As we approach the end of the year, there’s a lot of talk around Game of the Year, and quite rightly Forza Horizon 5 is right up there in contention for the most coveted award in the game’s industry each and every year. We absolutely loved our trip out to the Horizon Festival in Forza Horizon 5, but just how does it compare with its predecessor, Forza Horizon 4? Well, we’ve looked at a number of various aspects of these open-world racing games to figure out which one reigns supreme.
Map/ Location – Winner: Forza Horizon 5
Arguably the most important factor of an open-world racing game is just how good the world looks and how interesting it is to simply explore. That’s something the Forza Horizon series has been knocking out of the park for years now, but with Forza Horizon 5, it reaches its highest point yet.
In Forza Horizon 4, players had a UK-inspired map to explore. It had the stunning views of the Lake District, the claustrophobic, narrow streets of inner cities like London and Edinburgh, and plenty of fields filled with sheep and other livestock. It was also pretty leafy and picturesque, but it didn’t quite have the sense of scale. Everything felt a little bit flat for the most part.
Forza Horizon 5’s map, on the other hand, is quite easily the best in the series, let alone the best between the two most recent entries in the series. With a massive sense of scale thanks to the towering volcano, and a veritable selection of twisting roads for drifting, long straights for drag racing, and all manner of Danger Sign jumps and average speed camera zones, there’s little not to love about Mexico.
There are dense jungles where the light seeps through the thick canopy above, making the perfect place for some moody action shots. There’s the hairpin-ridden road leading its way up the side of said active volcano, offering breath-taking views of the towns and villages in the distance below. There are long stretches of beach and massive open areas off-road perfect for just messing about with friends or trying to rack up a massive skill chain. There’s even a stadium with a big ol’ soccer ball inside so you can get your Rocket League on… kinda.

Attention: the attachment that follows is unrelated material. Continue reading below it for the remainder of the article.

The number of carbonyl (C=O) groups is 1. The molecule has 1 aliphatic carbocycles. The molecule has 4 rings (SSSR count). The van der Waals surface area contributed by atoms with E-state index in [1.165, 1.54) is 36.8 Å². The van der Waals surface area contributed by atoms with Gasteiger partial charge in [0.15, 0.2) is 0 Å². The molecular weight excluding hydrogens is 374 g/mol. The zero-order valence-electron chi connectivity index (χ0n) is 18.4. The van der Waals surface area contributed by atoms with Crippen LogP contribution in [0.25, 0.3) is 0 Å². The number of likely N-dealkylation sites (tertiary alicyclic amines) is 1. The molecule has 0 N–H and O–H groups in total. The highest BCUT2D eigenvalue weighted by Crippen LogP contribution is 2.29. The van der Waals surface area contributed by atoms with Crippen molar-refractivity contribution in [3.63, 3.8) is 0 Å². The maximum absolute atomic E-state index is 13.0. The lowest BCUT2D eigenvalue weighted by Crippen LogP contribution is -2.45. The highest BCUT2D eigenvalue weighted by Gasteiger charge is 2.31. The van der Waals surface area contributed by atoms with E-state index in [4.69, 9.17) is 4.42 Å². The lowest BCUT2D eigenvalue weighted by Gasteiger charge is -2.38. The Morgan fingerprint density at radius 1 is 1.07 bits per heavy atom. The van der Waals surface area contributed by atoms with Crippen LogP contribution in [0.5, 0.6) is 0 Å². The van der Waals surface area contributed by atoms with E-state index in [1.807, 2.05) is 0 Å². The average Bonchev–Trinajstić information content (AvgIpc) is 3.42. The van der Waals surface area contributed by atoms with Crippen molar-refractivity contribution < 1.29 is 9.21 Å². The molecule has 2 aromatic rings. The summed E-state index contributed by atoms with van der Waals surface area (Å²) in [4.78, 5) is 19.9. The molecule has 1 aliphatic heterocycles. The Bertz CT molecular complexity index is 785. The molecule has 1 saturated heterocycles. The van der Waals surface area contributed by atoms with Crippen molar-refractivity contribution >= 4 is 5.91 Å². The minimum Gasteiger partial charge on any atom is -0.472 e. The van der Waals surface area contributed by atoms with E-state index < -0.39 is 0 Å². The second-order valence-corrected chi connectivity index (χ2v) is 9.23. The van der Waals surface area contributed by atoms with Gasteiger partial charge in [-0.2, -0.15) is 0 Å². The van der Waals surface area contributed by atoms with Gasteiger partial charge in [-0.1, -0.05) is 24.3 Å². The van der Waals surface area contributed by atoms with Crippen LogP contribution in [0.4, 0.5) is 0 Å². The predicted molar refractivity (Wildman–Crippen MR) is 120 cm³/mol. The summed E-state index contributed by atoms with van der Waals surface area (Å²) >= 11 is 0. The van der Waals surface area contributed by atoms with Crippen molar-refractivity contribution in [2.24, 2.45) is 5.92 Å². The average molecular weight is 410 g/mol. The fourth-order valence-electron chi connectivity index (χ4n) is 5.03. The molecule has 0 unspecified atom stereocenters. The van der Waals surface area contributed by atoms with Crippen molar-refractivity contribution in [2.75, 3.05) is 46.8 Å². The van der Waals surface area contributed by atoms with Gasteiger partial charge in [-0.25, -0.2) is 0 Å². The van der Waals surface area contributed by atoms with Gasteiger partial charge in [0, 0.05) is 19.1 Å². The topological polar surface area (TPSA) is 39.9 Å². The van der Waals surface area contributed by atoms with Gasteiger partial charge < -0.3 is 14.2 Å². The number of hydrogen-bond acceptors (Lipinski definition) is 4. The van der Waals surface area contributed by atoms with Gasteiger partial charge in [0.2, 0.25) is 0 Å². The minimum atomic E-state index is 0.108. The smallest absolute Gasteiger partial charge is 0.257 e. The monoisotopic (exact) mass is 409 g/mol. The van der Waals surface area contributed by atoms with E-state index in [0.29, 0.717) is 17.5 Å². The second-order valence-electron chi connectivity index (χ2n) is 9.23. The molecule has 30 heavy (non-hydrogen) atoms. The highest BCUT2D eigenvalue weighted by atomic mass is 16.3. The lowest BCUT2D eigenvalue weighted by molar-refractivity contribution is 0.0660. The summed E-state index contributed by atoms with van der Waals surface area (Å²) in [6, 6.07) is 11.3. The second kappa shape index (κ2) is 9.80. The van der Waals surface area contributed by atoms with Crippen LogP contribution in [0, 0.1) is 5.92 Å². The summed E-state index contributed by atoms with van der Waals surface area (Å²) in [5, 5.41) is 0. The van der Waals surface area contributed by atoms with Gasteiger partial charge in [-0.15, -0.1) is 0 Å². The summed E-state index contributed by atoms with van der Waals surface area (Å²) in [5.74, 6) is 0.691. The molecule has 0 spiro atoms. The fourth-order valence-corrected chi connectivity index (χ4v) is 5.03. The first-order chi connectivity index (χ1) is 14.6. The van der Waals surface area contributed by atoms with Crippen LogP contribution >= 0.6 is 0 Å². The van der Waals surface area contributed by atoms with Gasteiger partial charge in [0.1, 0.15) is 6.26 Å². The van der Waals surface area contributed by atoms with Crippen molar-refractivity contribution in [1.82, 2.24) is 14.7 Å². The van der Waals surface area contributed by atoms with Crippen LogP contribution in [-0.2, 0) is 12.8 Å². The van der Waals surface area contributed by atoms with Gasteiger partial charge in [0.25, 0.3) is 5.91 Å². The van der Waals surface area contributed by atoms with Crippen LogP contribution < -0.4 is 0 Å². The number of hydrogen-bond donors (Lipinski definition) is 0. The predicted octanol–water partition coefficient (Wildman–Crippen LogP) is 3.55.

This variety doesn’t come at the expense of the visuals, either. Something that’ll I’ll get into more detail on later. But for now, just know that Mexico looks as good as it feels to explore. Lighting and shadow effects are second-to-none, and the various hazardous weather effects that come with each season only add to the sense that this is a real, living world.
It’s also worth now factoring in the new Hot Wheels expansion for Forza Horizon 5, which in our opinion, is a little more entertaining and varied than the LEGO DLC for Forza Horizon 5. Both are enjoyable, but if you’re looking for high-octane thrills and a more varied, interesting area to explore, than the Hot Wheels world just about tips it for us.